23. Operations Montage • After scanning, the package is collected via robotic controls and sorted at least three times before it clears security and is organized into an outbound container.

  24. Operations Montage • The outbound containers are loaded onto the aircraft, which all leave Memphis by 6:00 AM.

  25. Operations and Implications for Airports • Capacity • Single connecting bank concentrates demand on peak periods. • Recent emphasis on hub-to-hub international flying. • FedEx business model (space reserved for long-term partners) means large portion of flights fly half empty! • Weather • Because of the nature of the delivery industry (time is key!), delays are crippling. • Airline requires privileged access and space to airport terminal and runways. • Noise • Nighttime flying. • 8,750 housing units and seven schools affected. • Noise abatement strategies (preferential VFR corridors, FAA Stage 3)

  26. Challenges in Forecasting and Planning Source: MEM Master Plan9

  27. Challenges in Forecasting and Planning Historical Forecast Source: MEM Master Plan9

  28. Overall Summary • Recent Trends • Maturity of the U.S. cargo market and the rise of globalization. • Result for Airports: Emphasis on serving emerging markets results in need for more hub-to-hub flying. • Fundamentally Different Business Model • Smaller customer base results in relationship-based industry, longer term cargo contracts, and higher quality of service. • Time-based product value perishes with delays. • Result for Airports: Higher degree of collaboration and flexibility required for cargo-based airlines. • No Airlines, No Airport • Delta-Northwest merger resulted in dramatic loss of service to Memphis, destroying expectations for forecast increase. • Result for Airports: Future of Memphis International Airport requires major reconsideration of expansion feasibility.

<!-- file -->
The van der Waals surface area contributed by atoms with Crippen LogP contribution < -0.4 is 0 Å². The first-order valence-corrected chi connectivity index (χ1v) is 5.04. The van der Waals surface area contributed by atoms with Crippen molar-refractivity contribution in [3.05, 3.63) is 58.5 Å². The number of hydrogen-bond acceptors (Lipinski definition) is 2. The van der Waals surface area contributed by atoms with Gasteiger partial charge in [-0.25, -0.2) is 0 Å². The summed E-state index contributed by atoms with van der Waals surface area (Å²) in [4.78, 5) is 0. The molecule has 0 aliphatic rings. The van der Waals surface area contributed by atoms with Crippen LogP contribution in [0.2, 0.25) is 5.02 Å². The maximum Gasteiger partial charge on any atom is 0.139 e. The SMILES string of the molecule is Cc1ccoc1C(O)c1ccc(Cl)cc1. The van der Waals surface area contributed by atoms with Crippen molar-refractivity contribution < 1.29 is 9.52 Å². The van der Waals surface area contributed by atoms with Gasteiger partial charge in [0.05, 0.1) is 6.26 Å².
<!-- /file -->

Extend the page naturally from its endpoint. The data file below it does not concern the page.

29. Bibliography • RITA – BTS. Air Cargo Summary Data. U.S. Department of Transportation. 2013. Report. Available: • RITA – BTS. Table 1-49: U.S. Ton-Miles of Freight (Millions). U.S. Department of Transportation. 2013. Report. Available: • Chopra and Meindl. Supply Chain Management (5th Edition). Prentice Hall, 2012. Print. • RITA – BTS. Table 1-50: U.S. Ton-Miles of Freight (BTS Special Tabulation) (Millions). U.S. Department of Transportation. 2013. Report. Available: • Airports Council International. Airport Traffic Reports. Airports Council International – North America. Web. Retrieved: November 26, 2013. Available: • Jacobs Consultancy. Airport Inventory Master Plan Update: Memphis International Airport. Rep. No. MEM548- 1. Memphis, TN: Memphis-Shelby County Airport Authority, 2010. Print. Available: • RITA – BTS. Table 1-44: Passengers Boarded at the Top 50 U.S. Airports. U.S. Department of Transportation. 2013. Report. Available: • FedEx YouTube Channel. Inside the FedEx Memphis “Super Hub”. Web. Retrieved: November 27, 2013. • Jacobs Consultancy. Aviation Demand Forecasts: Master Plan Update for Memphis International Airport. Rep. No. MEM548-2. Memphis, TN: Memphis-Shelby County Airport Authority, 2010. Print.